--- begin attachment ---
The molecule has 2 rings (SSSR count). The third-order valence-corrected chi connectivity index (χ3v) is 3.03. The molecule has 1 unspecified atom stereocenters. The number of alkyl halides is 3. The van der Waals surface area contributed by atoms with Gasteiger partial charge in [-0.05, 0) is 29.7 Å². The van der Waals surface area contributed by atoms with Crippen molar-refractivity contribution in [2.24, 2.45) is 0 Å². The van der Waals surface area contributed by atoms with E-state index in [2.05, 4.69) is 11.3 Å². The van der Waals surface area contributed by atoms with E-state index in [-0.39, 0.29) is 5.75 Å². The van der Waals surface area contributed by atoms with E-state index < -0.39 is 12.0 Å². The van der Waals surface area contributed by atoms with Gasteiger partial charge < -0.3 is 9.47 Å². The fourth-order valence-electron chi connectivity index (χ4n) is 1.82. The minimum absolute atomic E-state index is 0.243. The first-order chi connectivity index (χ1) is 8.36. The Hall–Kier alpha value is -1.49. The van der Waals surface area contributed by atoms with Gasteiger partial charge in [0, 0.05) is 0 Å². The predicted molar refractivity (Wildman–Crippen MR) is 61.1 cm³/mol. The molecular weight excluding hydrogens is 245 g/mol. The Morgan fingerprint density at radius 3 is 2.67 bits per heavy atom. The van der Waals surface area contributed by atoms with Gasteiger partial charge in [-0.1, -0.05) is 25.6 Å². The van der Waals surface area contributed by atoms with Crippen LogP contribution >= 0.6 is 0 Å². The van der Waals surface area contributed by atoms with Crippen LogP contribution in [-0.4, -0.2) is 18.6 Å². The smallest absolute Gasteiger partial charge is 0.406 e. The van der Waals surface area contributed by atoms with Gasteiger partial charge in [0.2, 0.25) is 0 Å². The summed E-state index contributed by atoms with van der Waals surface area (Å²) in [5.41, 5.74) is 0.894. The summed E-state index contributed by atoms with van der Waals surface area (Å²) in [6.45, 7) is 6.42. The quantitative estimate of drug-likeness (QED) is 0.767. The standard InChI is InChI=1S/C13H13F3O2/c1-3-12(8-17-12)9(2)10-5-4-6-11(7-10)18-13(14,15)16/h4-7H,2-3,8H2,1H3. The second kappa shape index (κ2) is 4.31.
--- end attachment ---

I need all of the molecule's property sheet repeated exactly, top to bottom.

The molecule has 2 rings (SSSR count). The third-order valence-corrected chi connectivity index (χ3v) is 3.03. The molecule has 1 unspecified atom stereocenters. The number of alkyl halides is 3. The van der Waals surface area contributed by atoms with Gasteiger partial charge in [-0.05, 0) is 29.7 Å². The van der Waals surface area contributed by atoms with Crippen molar-refractivity contribution in [2.24, 2.45) is 0 Å². The van der Waals surface area contributed by atoms with E-state index in [2.05, 4.69) is 11.3 Å². The van der Waals surface area contributed by atoms with E-state index in [-0.39, 0.29) is 5.75 Å². The van der Waals surface area contributed by atoms with E-state index < -0.39 is 12.0 Å². The van der Waals surface area contributed by atoms with Gasteiger partial charge < -0.3 is 9.47 Å². The fourth-order valence-electron chi connectivity index (χ4n) is 1.82. The minimum absolute atomic E-state index is 0.243. The first-order chi connectivity index (χ1) is 8.36. The Hall–Kier alpha value is -1.49. The van der Waals surface area contributed by atoms with Gasteiger partial charge in [0, 0.05) is 0 Å². The predicted molar refractivity (Wildman–Crippen MR) is 61.1 cm³/mol. The molecular weight excluding hydrogens is 245 g/mol. The Morgan fingerprint density at radius 3 is 2.67 bits per heavy atom. The van der Waals surface area contributed by atoms with Gasteiger partial charge in [-0.1, -0.05) is 25.6 Å². The van der Waals surface area contributed by atoms with Crippen LogP contribution >= 0.6 is 0 Å². The van der Waals surface area contributed by atoms with Crippen LogP contribution in [-0.4, -0.2) is 18.6 Å². The smallest absolute Gasteiger partial charge is 0.406 e. The van der Waals surface area contributed by atoms with Gasteiger partial charge in [0.2, 0.25) is 0 Å². The summed E-state index contributed by atoms with van der Waals surface area (Å²) in [5.41, 5.74) is 0.894. The summed E-state index contributed by atoms with van der Waals surface area (Å²) in [6.45, 7) is 6.42. The quantitative estimate of drug-likeness (QED) is 0.767. The standard InChI is InChI=1S/C13H13F3O2/c1-3-12(8-17-12)9(2)10-5-4-6-11(7-10)18-13(14,15)16/h4-7H,2-3,8H2,1H3. The second kappa shape index (κ2) is 4.31.